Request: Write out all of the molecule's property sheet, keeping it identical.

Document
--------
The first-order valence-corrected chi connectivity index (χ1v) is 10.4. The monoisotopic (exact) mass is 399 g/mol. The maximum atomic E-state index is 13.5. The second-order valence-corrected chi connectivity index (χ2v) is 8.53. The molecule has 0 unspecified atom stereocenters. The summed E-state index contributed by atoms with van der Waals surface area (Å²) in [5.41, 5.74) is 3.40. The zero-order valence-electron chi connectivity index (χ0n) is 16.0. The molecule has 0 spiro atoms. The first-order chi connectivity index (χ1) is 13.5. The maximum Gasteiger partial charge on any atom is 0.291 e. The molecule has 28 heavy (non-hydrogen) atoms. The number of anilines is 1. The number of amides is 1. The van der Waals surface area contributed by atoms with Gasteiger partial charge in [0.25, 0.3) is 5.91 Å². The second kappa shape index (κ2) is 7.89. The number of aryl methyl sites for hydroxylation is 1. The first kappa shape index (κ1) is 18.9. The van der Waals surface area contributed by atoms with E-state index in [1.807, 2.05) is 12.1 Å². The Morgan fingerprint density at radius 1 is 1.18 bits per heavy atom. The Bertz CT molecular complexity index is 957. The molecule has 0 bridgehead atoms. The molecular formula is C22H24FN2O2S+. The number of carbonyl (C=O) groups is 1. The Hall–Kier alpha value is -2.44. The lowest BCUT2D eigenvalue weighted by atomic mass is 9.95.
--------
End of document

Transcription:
The first-order valence-corrected chi connectivity index (χ1v) is 10.4. The monoisotopic (exact) mass is 399 g/mol. The maximum atomic E-state index is 13.5. The second-order valence-corrected chi connectivity index (χ2v) is 8.53. The molecule has 0 unspecified atom stereocenters. The summed E-state index contributed by atoms with van der Waals surface area (Å²) in [5.41, 5.74) is 3.40. The zero-order valence-electron chi connectivity index (χ0n) is 16.0. The molecule has 0 spiro atoms. The first-order chi connectivity index (χ1) is 13.5. The maximum Gasteiger partial charge on any atom is 0.291 e. The molecule has 28 heavy (non-hydrogen) atoms. The number of anilines is 1. The number of amides is 1. The van der Waals surface area contributed by atoms with Gasteiger partial charge in [0.25, 0.3) is 5.91 Å². The second kappa shape index (κ2) is 7.89. The number of aryl methyl sites for hydroxylation is 1. The first kappa shape index (κ1) is 18.9. The van der Waals surface area contributed by atoms with E-state index in [1.807, 2.05) is 12.1 Å². The Morgan fingerprint density at radius 1 is 1.18 bits per heavy atom. The Bertz CT molecular complexity index is 957. The molecule has 0 bridgehead atoms. The molecular formula is C22H24FN2O2S+. The number of carbonyl (C=O) groups is 1. The Hall–Kier alpha value is -2.44. The lowest BCUT2D eigenvalue weighted by atomic mass is 9.95.